A possible minimum wage hike may mean bad news for smallbusiness, especially for minority entrepreneurs. The U.S.Senate may vote to raise the federal minimum wage up to $7 by2006.
Sen. Edward M. Kennedy (D-Mass.), who viewsthe increase as a way to alleviate the discrimination women andminorities face in wage distribution, sponsors the proposal.
The wage increase will be gradual, startingwith a 70 cents increase within the first two months of the bill’spassage, then another increase by 60 cents by 2005.
Although the measure to raise the federalminimum wage seems like a great idea, many business owners see thebill as a potential problem.
The U.S. Chamber of Commerce and the NationalFederation of
Independent Business Owners oppose thelegislation, arguing that it will cause an increase in the cost ofdoing business and ultimately affect the consumer. Businessessuch as restaurants are most likely to be drastically affected by awage hike.
Many businesses, particularly thosespecializing in food services, tend to hire the young and theinexperienced. These are entry-level positions where peopleare trained to develop job skills. By raising minimum wage,it becomes more difficult for businesses to have larger staffs tomake up for the inexperience of those who are being trained.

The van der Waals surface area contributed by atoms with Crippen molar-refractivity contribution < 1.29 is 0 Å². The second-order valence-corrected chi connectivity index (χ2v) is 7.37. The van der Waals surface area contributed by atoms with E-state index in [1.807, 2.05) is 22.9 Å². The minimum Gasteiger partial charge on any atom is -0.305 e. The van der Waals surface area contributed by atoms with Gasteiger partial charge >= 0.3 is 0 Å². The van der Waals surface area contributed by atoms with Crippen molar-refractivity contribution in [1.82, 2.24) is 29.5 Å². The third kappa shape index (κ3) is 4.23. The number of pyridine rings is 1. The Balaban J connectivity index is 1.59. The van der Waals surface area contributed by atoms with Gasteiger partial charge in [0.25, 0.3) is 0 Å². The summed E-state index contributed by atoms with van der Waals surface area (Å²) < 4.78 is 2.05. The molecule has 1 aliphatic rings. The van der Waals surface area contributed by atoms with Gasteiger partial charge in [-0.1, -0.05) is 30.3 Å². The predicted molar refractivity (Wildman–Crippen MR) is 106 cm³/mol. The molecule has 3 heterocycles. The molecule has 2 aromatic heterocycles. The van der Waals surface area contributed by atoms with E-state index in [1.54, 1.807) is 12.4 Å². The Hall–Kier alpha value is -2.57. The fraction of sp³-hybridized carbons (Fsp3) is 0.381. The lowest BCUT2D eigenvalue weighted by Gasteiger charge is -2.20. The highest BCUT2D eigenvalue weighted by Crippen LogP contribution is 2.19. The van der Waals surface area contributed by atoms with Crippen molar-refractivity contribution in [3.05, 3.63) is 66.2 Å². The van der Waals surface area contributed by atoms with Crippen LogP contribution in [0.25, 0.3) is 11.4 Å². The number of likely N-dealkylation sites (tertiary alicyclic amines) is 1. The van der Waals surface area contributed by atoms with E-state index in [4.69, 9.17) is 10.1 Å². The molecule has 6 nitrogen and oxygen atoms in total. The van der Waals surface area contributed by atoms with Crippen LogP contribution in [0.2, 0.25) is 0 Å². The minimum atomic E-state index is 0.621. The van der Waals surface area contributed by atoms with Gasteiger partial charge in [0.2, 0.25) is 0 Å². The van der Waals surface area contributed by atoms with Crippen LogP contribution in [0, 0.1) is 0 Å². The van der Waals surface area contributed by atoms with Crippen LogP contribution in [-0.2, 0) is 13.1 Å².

While a corporation like McDonalds may not begreatly affected. Local Mom n’ Pop shops may not surviveanother strike against a small independent business. TheEmployment Policies Institute reported that in 1996 over half amillion people in entry-level positions lost jobs due to a 50-centwage hike.
Despite these possibilities, Sen. Kennedy doesnot believe that
past wage hikes have hurt small businesses asbadly as some may
think. According to the AssociatedPress, Jim Manley, press secretary of Sen. Kennedy stated, “Historyshows that raising the minimum wage has not had any negative effecton jobs, employment, or inflation.” He goes on to say that 11million new jobs were added after the last minimum wageincrease.